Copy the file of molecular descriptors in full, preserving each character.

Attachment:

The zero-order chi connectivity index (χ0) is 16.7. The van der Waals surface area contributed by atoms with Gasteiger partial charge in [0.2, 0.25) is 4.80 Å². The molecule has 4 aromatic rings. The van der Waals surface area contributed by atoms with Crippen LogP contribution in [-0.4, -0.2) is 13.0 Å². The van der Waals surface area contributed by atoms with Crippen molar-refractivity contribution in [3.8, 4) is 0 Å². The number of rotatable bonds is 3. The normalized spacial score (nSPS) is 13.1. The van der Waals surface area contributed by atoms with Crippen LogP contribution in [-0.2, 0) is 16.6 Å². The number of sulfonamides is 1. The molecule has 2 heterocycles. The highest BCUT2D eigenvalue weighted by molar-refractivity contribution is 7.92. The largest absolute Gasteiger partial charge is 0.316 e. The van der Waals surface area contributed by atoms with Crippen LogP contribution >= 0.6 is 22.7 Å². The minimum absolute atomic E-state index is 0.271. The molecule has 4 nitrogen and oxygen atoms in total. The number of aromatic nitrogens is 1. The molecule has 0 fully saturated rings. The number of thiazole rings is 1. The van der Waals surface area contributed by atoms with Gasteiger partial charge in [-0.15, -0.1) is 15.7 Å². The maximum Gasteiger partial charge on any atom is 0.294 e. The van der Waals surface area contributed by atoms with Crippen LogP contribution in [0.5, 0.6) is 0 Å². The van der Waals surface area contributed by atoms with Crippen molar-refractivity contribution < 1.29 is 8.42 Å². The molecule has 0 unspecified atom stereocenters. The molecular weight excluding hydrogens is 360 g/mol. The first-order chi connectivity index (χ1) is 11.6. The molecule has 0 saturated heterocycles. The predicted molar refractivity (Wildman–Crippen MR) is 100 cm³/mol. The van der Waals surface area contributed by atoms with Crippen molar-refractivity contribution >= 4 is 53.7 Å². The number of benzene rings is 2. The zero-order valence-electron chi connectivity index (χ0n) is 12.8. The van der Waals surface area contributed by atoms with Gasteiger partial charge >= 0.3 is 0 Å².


The zero-order chi connectivity index (χ0) is 16.7. The van der Waals surface area contributed by atoms with Gasteiger partial charge in [0.2, 0.25) is 4.80 Å². The molecule has 4 aromatic rings. The van der Waals surface area contributed by atoms with Crippen LogP contribution in [-0.4, -0.2) is 13.0 Å². The van der Waals surface area contributed by atoms with Crippen molar-refractivity contribution in [3.8, 4) is 0 Å². The number of rotatable bonds is 3. The normalized spacial score (nSPS) is 13.1. The van der Waals surface area contributed by atoms with Crippen LogP contribution in [-0.2, 0) is 16.6 Å². The number of sulfonamides is 1. The molecule has 2 heterocycles. The highest BCUT2D eigenvalue weighted by molar-refractivity contribution is 7.92. The largest absolute Gasteiger partial charge is 0.316 e. The van der Waals surface area contributed by atoms with Crippen LogP contribution >= 0.6 is 22.7 Å². The minimum absolute atomic E-state index is 0.271. The molecule has 4 nitrogen and oxygen atoms in total. The number of aromatic nitrogens is 1. The molecule has 0 fully saturated rings. The number of thiazole rings is 1. The van der Waals surface area contributed by atoms with Gasteiger partial charge in [-0.15, -0.1) is 15.7 Å². The maximum Gasteiger partial charge on any atom is 0.294 e. The van der Waals surface area contributed by atoms with Crippen LogP contribution in [0.5, 0.6) is 0 Å². The van der Waals surface area contributed by atoms with Crippen molar-refractivity contribution < 1.29 is 8.42 Å². The molecule has 0 unspecified atom stereocenters. The molecular weight excluding hydrogens is 360 g/mol. The first-order chi connectivity index (χ1) is 11.6. The molecule has 0 saturated heterocycles. The predicted molar refractivity (Wildman–Crippen MR) is 100 cm³/mol. The van der Waals surface area contributed by atoms with Crippen molar-refractivity contribution >= 4 is 53.7 Å². The number of benzene rings is 2. The zero-order valence-electron chi connectivity index (χ0n) is 12.8. The van der Waals surface area contributed by atoms with Gasteiger partial charge >= 0.3 is 0 Å².